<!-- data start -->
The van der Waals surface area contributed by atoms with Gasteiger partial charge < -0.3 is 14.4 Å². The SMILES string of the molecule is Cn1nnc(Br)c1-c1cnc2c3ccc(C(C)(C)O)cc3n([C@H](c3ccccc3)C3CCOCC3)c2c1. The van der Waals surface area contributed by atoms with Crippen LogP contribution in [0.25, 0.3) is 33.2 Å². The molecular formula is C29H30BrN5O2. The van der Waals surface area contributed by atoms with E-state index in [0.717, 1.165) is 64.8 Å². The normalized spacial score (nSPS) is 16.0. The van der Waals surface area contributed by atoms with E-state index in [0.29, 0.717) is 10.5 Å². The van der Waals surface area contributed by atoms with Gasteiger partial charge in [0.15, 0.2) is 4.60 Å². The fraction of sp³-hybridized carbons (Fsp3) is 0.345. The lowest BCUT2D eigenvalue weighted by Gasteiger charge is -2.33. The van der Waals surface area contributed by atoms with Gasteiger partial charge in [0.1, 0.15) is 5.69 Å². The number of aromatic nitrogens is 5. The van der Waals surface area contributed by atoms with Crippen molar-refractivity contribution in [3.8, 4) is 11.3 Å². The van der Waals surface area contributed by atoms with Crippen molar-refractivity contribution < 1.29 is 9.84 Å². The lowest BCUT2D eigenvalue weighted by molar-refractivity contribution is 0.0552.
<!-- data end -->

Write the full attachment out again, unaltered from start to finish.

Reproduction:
The van der Waals surface area contributed by atoms with Gasteiger partial charge < -0.3 is 14.4 Å². The SMILES string of the molecule is Cn1nnc(Br)c1-c1cnc2c3ccc(C(C)(C)O)cc3n([C@H](c3ccccc3)C3CCOCC3)c2c1. The van der Waals surface area contributed by atoms with Crippen LogP contribution in [0.25, 0.3) is 33.2 Å². The molecular formula is C29H30BrN5O2. The van der Waals surface area contributed by atoms with E-state index in [0.717, 1.165) is 64.8 Å². The normalized spacial score (nSPS) is 16.0. The van der Waals surface area contributed by atoms with E-state index in [0.29, 0.717) is 10.5 Å². The van der Waals surface area contributed by atoms with Gasteiger partial charge in [0.15, 0.2) is 4.60 Å². The fraction of sp³-hybridized carbons (Fsp3) is 0.345. The lowest BCUT2D eigenvalue weighted by Gasteiger charge is -2.33. The van der Waals surface area contributed by atoms with Gasteiger partial charge in [0.1, 0.15) is 5.69 Å². The number of aromatic nitrogens is 5. The van der Waals surface area contributed by atoms with Crippen molar-refractivity contribution in [3.8, 4) is 11.3 Å². The van der Waals surface area contributed by atoms with Crippen molar-refractivity contribution < 1.29 is 9.84 Å². The lowest BCUT2D eigenvalue weighted by molar-refractivity contribution is 0.0552.